Myometrial contractions → Fetal Expulsion


Fetal Nutritional
Nutritional CRH ACTH
Demands Anterior Adrenal
Pituitary Cortex
Fetal Corticosteroids
Lung Liver
Liver Thyroid
(surfactant) (glycogen)
(glycogen) (metabolism)
(metabolism) Placentome

Progesterone Estrogen PGF2

Uterine Myometrium
» Gap junctions
Uterine Endometrium
» Oxytocin receptors
PGF2 Oxytocin CL
Uterine Cervical
Cervical (CL)
Contractions Ripening
Ripening Relaxin
Final Role of
Sensory Neurons in Cervix
Sensory Neurons in Cervix

Oxytocin from
Posterior Pituitary

Orientation of Fetus
• Fetus must reorient prior to parturition
– Initially on back
– Reorient so feet and head will exit first
– Breech
• Rear of fetus comes first
• Orientation not important in pig
• Abnormal orientation results in dystocia
Fetal Orientation
Fetal Orientation
Placenta Fetal Circulatory
Umbilical Vein

Ductus Portal Vein

Venosus Liver

Vena Cava

Left Atrium Lungs Right Atrium

Head Ductus
and Aorta Arteriosus
Heart Tissues
Umbilical Arteries

Ductus Portal Vein

Venosus Liver

Vena Cava

Left Atrium Lungs Right Atrium

Head Ductus
and Aorta Arteriosus
Heart Tissues
Perinatal Fetal Changes
• Immune status
– Has no antibodies to protect
– Gets passive immunity from mother
• Gut permeable to antibodies in colostrum
• Only first 1 - 2 days
• Rabbit, rat, man get some antibodies absorbed
through placenta
Prepartum fetal changes:
Changes do occur in the fetus before delivery and these are essential because the
fetus has to prepare itself for the external environment outside the uterus. The
changes include
Maturation of fetal lungs: The surfactants in the lungs increase which reduce the
surface tension within the alveoli.
Increased output of tri-iodothyronine and catecholamines to meet the increased
metabolic demands
Closure of the ductus arteriosus and the closure of the foramen ovale
Increased glycogen reserves in the liver to meet the demands
on delivery by the production of glucose as a source of energy
post delivery.
Stages of Labor
• Preparative (2 to 12 hours) 1st stage
– Myometrial contractions
– Uterine pressure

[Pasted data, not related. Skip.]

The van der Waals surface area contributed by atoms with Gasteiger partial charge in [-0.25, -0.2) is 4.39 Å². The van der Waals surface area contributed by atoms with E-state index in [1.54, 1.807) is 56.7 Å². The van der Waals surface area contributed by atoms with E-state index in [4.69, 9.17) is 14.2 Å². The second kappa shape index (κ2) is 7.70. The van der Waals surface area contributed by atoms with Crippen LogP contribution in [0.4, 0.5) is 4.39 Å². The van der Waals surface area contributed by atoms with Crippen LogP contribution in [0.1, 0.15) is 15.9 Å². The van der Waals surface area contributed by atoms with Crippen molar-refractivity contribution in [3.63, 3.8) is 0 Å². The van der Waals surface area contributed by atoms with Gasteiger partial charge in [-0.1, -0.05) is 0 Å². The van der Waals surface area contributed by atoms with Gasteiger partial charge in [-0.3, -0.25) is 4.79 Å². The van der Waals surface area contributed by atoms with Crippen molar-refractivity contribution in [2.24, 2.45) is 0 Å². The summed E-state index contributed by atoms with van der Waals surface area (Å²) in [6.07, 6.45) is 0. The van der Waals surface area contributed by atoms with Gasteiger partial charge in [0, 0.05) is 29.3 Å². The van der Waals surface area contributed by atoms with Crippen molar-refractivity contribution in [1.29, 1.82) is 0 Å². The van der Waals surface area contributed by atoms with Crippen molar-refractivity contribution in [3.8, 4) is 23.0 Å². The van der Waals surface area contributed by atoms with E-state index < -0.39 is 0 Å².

– Abdominal discomfort
– Cervical dilation
– Appearance and rupture of first water bag
Stages of Labor
• Expulsion of fetus (30 to 180 min) (2nd stage)
– Strong uterine contractions
– Rupture of the allantochorion
– Appearance of the fetus wrapped in amnion
– Maternal recumbence and straining
– Not only uterine but abdominal contractions as well
– Rupture of the amnion and fetal delivery
Stages of Labor (cont.)
• Expulsion of the placenta (1 to 12 hours) and uterine involution
(3rd stage)
– Uterine contractions
– Chorionic villi loosen
– Expulsion of the placenta
– Delayed in ruminants due to presence of cotyledons separating
– Suckling induces oxytocin release which triggers
further uterine contractions
Duration of different stages of labor in domestic animals
Species First stage of labor Second stage Third stage (Placental
Cow 4-24 h (Bluish 0.5 – 3 h (Amnion appears with 12-16 h (Placenta is
vascular the fetus. Fetus is delivered) expelled)
appears & ruptures
Buffalo 1-12 h 45-90 min 7-12 h
Mare 1-12 h 30 min Within 3 h
Ewe/Do 6-12 h 0.5-1 h Within 3-6 h
Sow 12-24 h 0.5-4 h After 2-3 piglets or 4 h
post farrowing
Bitch 4-24 h 1st puppy within 2 h of 2nd stage After each puppy or
of labor. 5-60 min between within 2 h of last puppy
puppies. Total time upto 24 h
Cat 2-12 h 1st kitten within 5-60 min of Within 2 h of last kitten
labor. Subsequent kittens every
5-60 min
Camel 3-48 h 5-80 min Within 4 h
Sequence of parturition events in the cow
Parturition in the buffalo

Sequence of parturition events in the mare 2 second stage and 3

third stage
Stages of labor in a goat

1. The first water bag(allantochorion) is protruded

2. The second water bag (amnion) and the fetus are
protruding through the vulvar lips.
3. The placenta is being dropped in the third stage of labor
A pregnant cat about to kitten and a sow in delivery
Maternal behaviour